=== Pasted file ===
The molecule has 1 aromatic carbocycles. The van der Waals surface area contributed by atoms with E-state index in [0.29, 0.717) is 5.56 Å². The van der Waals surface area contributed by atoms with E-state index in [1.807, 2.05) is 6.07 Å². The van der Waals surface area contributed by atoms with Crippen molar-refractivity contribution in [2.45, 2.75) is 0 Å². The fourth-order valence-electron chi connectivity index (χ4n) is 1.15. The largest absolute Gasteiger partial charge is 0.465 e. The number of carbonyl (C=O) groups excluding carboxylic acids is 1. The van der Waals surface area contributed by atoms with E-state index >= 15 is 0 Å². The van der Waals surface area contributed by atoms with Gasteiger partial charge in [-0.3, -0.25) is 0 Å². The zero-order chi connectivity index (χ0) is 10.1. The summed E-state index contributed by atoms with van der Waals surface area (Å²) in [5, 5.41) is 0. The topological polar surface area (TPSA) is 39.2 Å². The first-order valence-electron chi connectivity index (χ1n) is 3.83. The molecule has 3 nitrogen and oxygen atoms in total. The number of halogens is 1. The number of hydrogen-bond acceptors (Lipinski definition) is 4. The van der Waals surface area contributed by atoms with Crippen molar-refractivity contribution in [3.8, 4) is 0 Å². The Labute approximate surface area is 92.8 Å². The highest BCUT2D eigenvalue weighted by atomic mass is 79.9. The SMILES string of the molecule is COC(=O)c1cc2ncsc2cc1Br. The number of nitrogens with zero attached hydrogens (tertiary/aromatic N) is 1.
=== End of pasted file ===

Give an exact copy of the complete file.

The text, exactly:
The molecule has 1 aromatic carbocycles. The van der Waals surface area contributed by atoms with E-state index in [0.29, 0.717) is 5.56 Å². The van der Waals surface area contributed by atoms with E-state index in [1.807, 2.05) is 6.07 Å². The van der Waals surface area contributed by atoms with Crippen molar-refractivity contribution in [2.45, 2.75) is 0 Å². The fourth-order valence-electron chi connectivity index (χ4n) is 1.15. The largest absolute Gasteiger partial charge is 0.465 e. The number of carbonyl (C=O) groups excluding carboxylic acids is 1. The van der Waals surface area contributed by atoms with E-state index >= 15 is 0 Å². The van der Waals surface area contributed by atoms with Gasteiger partial charge in [-0.3, -0.25) is 0 Å². The zero-order chi connectivity index (χ0) is 10.1. The summed E-state index contributed by atoms with van der Waals surface area (Å²) in [5, 5.41) is 0. The topological polar surface area (TPSA) is 39.2 Å². The first-order valence-electron chi connectivity index (χ1n) is 3.83. The molecule has 3 nitrogen and oxygen atoms in total. The number of halogens is 1. The number of hydrogen-bond acceptors (Lipinski definition) is 4. The van der Waals surface area contributed by atoms with Crippen molar-refractivity contribution in [3.8, 4) is 0 Å². The Labute approximate surface area is 92.8 Å². The highest BCUT2D eigenvalue weighted by atomic mass is 79.9. The SMILES string of the molecule is COC(=O)c1cc2ncsc2cc1Br. The number of nitrogens with zero attached hydrogens (tertiary/aromatic N) is 1.